Sunday, May 28, 2023

Afghan Diaspora Takes to the Streets: Demanding Women’s Rights and International Action Against Taliban

By Ali Ahmad 

On the 10th of March, at the front of the United Nations (UN) building in Vienna, over 100 Afghan men and women gathered to protest the Taliban’s oppressive rule over women since their return to power on the 15th of August 2021. The Afghan diaspora referred to the Taliban as a terrorist organization and rejected the Taliban as the legitimate government of Afghanistan through this demonstration. The protesters came from various countries such as the U.S, Germany, Norway Sweden, Turkey, the Netherlands, and Switzerland. The protest was part of the “Afghan Women’s Revolution” conference that the Afghan cultural association – AKIS held the following day. Participants in the demonstration demanded that the international community take immediate action to address the Taliban’s serious violations of women’s and human rights. 

A small number of women from the Iranian diaspora joined the protest and staged a sit-in demonstration as part of their worldwide “Women, Life, Freedom” protest against the Islamic Republic of Iran. The Iranian diaspora called for fundamental human and women’s rights in Afghanistan as well as in Iran. 

The Taliban have banned women from attending educational centers and universities beyond 6th grade as well as restricted their access to the labor market since the Taliban’s takeover. Women’s equal access to school, the labor market, and freedom of movement were the protester’s initial demands. The participants of the demonstration criticized the international community for its actions in Afghanistan over the past 20 years and how women were abandoned to the Taliban’s apartheid regime. 

Women’s rights advocate, Tamana Zaryabi Paryani travelled from Germany to Austria to speak out against the torture, detention, and disappearance of women in Afghanistan. The Taliban detained Paryani and her sisters in January 2022 because they had participated in demonstrations for women’s rights. After 27 days in the Taliban’s detention, she and her sisters were released, and they fled to Germany afterwards.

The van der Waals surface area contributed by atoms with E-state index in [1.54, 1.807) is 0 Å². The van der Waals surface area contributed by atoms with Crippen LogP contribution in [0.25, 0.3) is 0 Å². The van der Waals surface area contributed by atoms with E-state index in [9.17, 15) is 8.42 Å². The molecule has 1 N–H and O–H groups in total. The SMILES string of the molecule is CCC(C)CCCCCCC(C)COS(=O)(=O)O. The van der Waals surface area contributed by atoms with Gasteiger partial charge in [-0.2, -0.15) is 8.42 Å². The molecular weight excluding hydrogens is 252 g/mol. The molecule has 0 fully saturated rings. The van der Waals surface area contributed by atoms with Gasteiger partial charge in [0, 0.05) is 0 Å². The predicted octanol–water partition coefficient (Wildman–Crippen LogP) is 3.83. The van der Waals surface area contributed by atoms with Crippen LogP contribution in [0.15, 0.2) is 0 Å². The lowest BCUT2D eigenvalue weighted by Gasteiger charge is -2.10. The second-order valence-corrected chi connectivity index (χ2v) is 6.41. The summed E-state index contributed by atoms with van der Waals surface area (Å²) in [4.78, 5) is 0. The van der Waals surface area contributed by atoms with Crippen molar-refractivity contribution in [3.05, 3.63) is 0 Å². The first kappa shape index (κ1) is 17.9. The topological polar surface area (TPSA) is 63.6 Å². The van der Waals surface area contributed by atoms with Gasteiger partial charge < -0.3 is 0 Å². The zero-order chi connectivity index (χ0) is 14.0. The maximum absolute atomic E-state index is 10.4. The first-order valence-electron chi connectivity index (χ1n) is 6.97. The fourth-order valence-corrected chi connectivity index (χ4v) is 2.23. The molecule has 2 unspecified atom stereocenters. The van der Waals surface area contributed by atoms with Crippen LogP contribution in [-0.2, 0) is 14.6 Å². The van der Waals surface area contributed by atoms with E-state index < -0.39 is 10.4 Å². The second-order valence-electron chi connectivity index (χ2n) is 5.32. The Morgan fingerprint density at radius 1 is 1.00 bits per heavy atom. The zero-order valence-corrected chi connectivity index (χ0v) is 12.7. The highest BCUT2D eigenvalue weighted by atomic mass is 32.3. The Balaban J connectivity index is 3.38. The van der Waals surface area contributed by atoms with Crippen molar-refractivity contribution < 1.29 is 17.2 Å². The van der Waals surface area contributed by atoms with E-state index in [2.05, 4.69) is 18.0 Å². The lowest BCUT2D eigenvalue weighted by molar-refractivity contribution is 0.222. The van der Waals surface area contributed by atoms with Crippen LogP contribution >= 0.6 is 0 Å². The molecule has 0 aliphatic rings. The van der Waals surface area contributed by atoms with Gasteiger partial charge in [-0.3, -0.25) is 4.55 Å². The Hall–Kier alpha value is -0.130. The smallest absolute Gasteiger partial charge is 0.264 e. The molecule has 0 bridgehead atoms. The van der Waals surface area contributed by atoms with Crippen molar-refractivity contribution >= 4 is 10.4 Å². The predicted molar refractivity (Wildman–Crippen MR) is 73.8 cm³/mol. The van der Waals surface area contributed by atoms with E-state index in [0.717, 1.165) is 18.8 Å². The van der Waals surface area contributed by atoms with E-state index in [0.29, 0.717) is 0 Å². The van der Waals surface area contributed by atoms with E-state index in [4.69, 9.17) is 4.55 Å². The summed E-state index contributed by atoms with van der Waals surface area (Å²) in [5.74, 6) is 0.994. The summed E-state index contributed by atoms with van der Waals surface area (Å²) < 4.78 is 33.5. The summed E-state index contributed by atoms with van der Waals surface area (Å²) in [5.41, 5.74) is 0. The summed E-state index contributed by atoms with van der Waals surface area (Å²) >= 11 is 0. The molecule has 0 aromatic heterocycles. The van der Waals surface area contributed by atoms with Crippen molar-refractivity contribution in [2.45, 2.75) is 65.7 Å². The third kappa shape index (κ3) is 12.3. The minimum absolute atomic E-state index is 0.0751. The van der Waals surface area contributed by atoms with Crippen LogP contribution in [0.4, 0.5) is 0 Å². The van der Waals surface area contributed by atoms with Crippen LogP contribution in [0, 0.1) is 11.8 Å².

Because she could not remain silent in the face of oppression, Paryani underlined the necessity of speaking out against the Taliban’s tyranny. “I left my country to amplify their voice and pain. We must stand up against the Taliban’s cruelty. Staying silent and staying in Afghanistan were not options. Silence means death to me,” Paryani said in her brief address.  

Heela Najibulla, a researcher on peace and reconciliation claimed that her country of origin and the people have been taken hostage by the radical and extremist group. Najibullah demanded equality and the abolition of the Taliban regime’s prejudice against women. She said, “we are raising our voices for the freedom and sovereignty of our country, and above all for the future generation and for the women of Afghanistan.”

“We deserve peace. We deserve freedom and to live equally next to our brothers and sisters around the world,” concluded Najibullah during her brief statement at the demonstration.

Mina Miakhel, another female protester from Afghan diaspora, pleaded on the UN to intervene and compel the Taliban to respect women’s rights and stop funding the Taliban, which only solidifies their hold on power. In addition to the Taliban, Miakhel asked for sanctions against Pakistan, which has supported the Taliban insurgency against the U.S. forces in Afghanistan for the past 20 years. 

The demonstration’s initial focus was on the Taliban’s oppression of women’s rights. Nonetheless, the protesters chanted against Pakistan, who they claimed was the Taliban’s principal backer during their two-decade insurgency. The protesters carried a number of anti-Pakistani signs. They also accused Pakistan for “supporting terrorism” in Afghanistan and demanded that both Pakistan and the Taliban face sanctions from the international community. 

“Taliban means Pakistan’s army,” said one of the signs. Another stated: “Schools in Afghanistan are closed by the order of Pakistan.” At the protest, an Afghan woman chanted, “No to Taliban! No to terrorism! Down with the Taliban supporters!”

The organizer and participants of the demonstration issued a resolution with several concrete requests from the UN. They called for the establishment of an inclusive administration in Afghanistan, regular oversight of human and women’s rights violation under the Taliban rule, and unconditional release of activists from prisons. They demanded that the UN  take action rather than merely condemning the situation, that they continue to support women-led households with financial benefits to help them become self-sufficient, adopt welcoming and inclusive policies, particularly for Afghan women seeking asylum in Europe, and maintain ongoing oversight of the curriculum of schools run by the Taliban de facto government. 

Concerns about the de facto authorities imposing their radical ideas and Talibanizing the whole education system were raised and handed in writing at the UN office by the Afghan demonstrators.  

Note:The contents of the article are of sole responsibility of the author. Afghan Diaspora Network will not be responsible for any inaccurate or incorrect statement in the articles.

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